IFNγ-based treatment or adoptive lymphocyte transfer of ILC1s may thus provide another way of regulating the anti-tumoural macrophagic response (Figure 1). However, while promising, there are logistical challenges associated with ILC1 adoptive cell transfer, the most pertinent being to generate the sufficient numbers of ILC1s required to achieve clinical efficacy. ILC1s, like most ILC subsets, are relatively few in number compared to adaptive lymphocytes such as T cells, and therefore in vitro expansion of sort-purified ILC1s ex vivo or de novo generation of ILC1s in vitro may be required. In mice, recent studies have repeatedly demonstrated that adoptive transfer of flow cytometry sort-purified ILC1s can achieve efficacy experimentally, suggesting that ILC1s are able to retain their function ex vivo and after transfer, and that sufficient numbers to reach in vivo efficacy can be achieved [51, 52]. Indeed, recent studies have also demonstrated that bona fide human ILC1s can be generated and expanded in vitro from CD34+ haematopoietic stem cells (HSCs) through a combination of factors including IL-15 [53], which theoretically will provide sufficient numbers for human adoptive transfer therapies. The relative clinical efficacies of in vitro-generated and ex vivo ILC1s, along with the optimal cell numbers required will need to be established in future clinical trials.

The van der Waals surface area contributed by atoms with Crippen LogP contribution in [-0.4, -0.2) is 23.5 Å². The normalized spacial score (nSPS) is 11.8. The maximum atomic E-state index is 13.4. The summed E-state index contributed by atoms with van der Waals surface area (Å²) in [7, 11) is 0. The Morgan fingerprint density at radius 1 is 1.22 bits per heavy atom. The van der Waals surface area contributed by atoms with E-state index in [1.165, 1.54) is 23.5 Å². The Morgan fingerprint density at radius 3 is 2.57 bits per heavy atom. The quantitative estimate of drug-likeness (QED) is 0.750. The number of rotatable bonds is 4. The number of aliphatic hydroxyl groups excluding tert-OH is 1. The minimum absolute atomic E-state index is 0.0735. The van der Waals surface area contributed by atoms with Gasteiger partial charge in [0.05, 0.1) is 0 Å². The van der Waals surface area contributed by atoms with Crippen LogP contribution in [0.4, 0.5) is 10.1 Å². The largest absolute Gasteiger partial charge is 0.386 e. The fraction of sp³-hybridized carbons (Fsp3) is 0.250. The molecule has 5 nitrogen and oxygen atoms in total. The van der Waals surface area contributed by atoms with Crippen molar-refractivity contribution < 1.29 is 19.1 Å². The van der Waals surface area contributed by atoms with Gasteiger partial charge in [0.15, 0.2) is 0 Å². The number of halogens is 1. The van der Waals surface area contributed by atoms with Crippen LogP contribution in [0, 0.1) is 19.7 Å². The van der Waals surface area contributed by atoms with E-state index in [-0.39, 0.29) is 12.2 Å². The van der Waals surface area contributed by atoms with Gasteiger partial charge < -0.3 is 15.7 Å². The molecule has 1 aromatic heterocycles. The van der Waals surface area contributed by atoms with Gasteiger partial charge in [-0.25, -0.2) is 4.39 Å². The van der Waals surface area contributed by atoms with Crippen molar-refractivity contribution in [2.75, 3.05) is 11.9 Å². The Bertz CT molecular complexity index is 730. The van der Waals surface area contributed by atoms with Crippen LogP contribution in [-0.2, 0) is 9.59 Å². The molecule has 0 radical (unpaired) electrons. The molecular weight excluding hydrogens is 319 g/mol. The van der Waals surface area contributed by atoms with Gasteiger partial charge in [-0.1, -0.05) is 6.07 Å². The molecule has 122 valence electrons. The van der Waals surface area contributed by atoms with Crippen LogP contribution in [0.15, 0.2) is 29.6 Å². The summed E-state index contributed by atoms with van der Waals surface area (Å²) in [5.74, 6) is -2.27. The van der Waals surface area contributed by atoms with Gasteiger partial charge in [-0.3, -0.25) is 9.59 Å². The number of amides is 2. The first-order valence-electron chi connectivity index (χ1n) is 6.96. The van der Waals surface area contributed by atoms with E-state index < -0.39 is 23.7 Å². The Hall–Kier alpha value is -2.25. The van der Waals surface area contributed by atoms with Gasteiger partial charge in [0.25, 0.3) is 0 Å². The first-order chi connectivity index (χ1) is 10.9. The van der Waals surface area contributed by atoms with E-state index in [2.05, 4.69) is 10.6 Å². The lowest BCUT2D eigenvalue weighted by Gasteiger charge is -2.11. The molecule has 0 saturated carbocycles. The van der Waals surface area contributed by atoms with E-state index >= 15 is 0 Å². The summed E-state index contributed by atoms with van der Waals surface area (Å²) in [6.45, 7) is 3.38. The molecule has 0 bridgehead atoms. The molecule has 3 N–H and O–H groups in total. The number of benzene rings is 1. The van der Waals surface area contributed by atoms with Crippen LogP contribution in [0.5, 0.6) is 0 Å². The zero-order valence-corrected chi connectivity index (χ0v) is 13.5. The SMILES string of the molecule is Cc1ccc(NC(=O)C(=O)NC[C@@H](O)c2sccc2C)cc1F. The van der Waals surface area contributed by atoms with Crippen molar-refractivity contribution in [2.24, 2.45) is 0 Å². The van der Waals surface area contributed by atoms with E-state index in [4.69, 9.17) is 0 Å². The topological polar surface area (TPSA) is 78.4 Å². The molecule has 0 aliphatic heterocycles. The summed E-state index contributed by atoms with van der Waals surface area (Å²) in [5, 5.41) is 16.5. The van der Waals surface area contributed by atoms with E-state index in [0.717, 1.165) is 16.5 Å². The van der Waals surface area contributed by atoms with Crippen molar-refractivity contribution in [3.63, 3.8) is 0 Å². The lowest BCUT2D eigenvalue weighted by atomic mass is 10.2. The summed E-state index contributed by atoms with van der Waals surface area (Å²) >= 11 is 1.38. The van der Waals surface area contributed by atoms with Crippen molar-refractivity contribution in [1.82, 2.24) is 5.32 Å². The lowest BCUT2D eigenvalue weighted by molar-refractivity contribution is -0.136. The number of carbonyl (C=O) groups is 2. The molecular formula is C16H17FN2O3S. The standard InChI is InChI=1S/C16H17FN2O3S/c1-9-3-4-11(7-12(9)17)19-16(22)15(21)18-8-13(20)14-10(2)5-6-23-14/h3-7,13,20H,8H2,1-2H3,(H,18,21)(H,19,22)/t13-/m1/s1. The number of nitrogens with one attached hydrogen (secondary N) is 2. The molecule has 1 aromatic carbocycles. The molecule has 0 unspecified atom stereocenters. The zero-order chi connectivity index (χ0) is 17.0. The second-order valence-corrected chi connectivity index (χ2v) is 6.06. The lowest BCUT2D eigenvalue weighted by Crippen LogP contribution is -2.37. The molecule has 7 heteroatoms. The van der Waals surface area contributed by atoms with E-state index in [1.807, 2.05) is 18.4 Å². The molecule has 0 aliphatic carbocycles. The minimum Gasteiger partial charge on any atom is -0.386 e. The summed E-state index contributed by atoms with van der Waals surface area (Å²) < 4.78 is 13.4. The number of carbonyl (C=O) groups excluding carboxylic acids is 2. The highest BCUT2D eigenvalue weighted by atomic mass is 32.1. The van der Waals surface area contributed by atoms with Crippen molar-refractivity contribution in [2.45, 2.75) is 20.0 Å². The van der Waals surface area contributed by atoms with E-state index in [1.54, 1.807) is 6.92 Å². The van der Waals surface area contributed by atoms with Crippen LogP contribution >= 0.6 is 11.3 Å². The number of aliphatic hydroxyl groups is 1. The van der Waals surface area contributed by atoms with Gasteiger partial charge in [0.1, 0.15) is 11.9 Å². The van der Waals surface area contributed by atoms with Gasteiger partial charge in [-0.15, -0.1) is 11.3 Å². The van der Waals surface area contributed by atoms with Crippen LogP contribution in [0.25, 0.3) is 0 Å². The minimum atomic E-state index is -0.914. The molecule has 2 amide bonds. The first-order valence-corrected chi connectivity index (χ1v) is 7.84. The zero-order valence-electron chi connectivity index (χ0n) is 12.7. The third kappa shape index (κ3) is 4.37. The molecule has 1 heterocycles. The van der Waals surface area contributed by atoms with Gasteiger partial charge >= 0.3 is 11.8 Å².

A comprehensive list of ongoing clinical trials involving IL-12 and IFNγ has been summarised recently [54]. Due to the toxicity associated with high levels of systemic IL-12 [55], more advanced methods of cytokine delivery have been developed in an attempt to improve anti-tumour efficacy and reduce associated cytotoxicity. One study utilised genetically engineered myeloid cells to deliver IL-12 to metastatic sites, which reversed immune suppression and reduced both primary and metastatic tumour burden in mice [56]. Other recent developments include engineered cytokines in the form of membrane-anchored IL-12 expressed on T cells made possible through retroviral gene transfer, which allowed targeted delivery of IL-12 to tumours while reducing systemic exposure and toxicity [57]. Similarly, antibody-cytokine fusions containing an antibody component that targets specific tumour antigens have also demonstrated promising efficacy in preclinical studies [58]. Small molecule inhibitors have also been proposed to temporarily inhibit cytokine pathways to limit treatment-associated toxicities [59]. Future strategies targeting this axis may involve concomitant adoptive transfer of ILC1s together with IL-12 administration which may show potentiation in anti-tumour efficacy.